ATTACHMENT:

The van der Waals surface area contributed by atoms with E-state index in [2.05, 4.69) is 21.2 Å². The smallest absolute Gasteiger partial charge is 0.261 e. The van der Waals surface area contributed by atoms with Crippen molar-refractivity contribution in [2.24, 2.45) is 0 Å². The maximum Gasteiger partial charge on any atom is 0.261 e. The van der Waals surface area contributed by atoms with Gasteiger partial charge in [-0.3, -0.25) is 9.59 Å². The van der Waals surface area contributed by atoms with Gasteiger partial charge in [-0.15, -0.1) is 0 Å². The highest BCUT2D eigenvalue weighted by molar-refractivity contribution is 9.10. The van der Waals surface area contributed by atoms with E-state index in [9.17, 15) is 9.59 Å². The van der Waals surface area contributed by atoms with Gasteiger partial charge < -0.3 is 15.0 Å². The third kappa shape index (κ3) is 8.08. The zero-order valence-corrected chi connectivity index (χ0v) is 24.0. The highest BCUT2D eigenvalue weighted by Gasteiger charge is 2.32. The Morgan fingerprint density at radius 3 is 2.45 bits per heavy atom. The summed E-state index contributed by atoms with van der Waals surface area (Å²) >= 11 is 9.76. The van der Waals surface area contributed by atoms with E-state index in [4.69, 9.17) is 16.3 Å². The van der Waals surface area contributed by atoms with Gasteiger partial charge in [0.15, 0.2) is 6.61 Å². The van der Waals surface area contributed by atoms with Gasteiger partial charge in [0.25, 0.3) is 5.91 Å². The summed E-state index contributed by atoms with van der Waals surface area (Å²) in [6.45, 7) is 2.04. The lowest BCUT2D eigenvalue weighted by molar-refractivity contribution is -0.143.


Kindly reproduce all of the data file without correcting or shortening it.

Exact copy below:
The van der Waals surface area contributed by atoms with E-state index in [2.05, 4.69) is 21.2 Å². The smallest absolute Gasteiger partial charge is 0.261 e. The van der Waals surface area contributed by atoms with Crippen molar-refractivity contribution in [2.24, 2.45) is 0 Å². The maximum Gasteiger partial charge on any atom is 0.261 e. The van der Waals surface area contributed by atoms with Gasteiger partial charge in [-0.3, -0.25) is 9.59 Å². The van der Waals surface area contributed by atoms with Gasteiger partial charge in [-0.15, -0.1) is 0 Å². The highest BCUT2D eigenvalue weighted by molar-refractivity contribution is 9.10. The van der Waals surface area contributed by atoms with E-state index in [9.17, 15) is 9.59 Å². The van der Waals surface area contributed by atoms with Gasteiger partial charge < -0.3 is 15.0 Å². The third kappa shape index (κ3) is 8.08. The zero-order valence-corrected chi connectivity index (χ0v) is 24.0. The highest BCUT2D eigenvalue weighted by Gasteiger charge is 2.32. The Morgan fingerprint density at radius 3 is 2.45 bits per heavy atom. The summed E-state index contributed by atoms with van der Waals surface area (Å²) >= 11 is 9.76. The van der Waals surface area contributed by atoms with E-state index in [4.69, 9.17) is 16.3 Å². The van der Waals surface area contributed by atoms with Gasteiger partial charge in [0.15, 0.2) is 6.61 Å². The van der Waals surface area contributed by atoms with Gasteiger partial charge in [0.25, 0.3) is 5.91 Å². The summed E-state index contributed by atoms with van der Waals surface area (Å²) in [6.45, 7) is 2.04. The lowest BCUT2D eigenvalue weighted by molar-refractivity contribution is -0.143.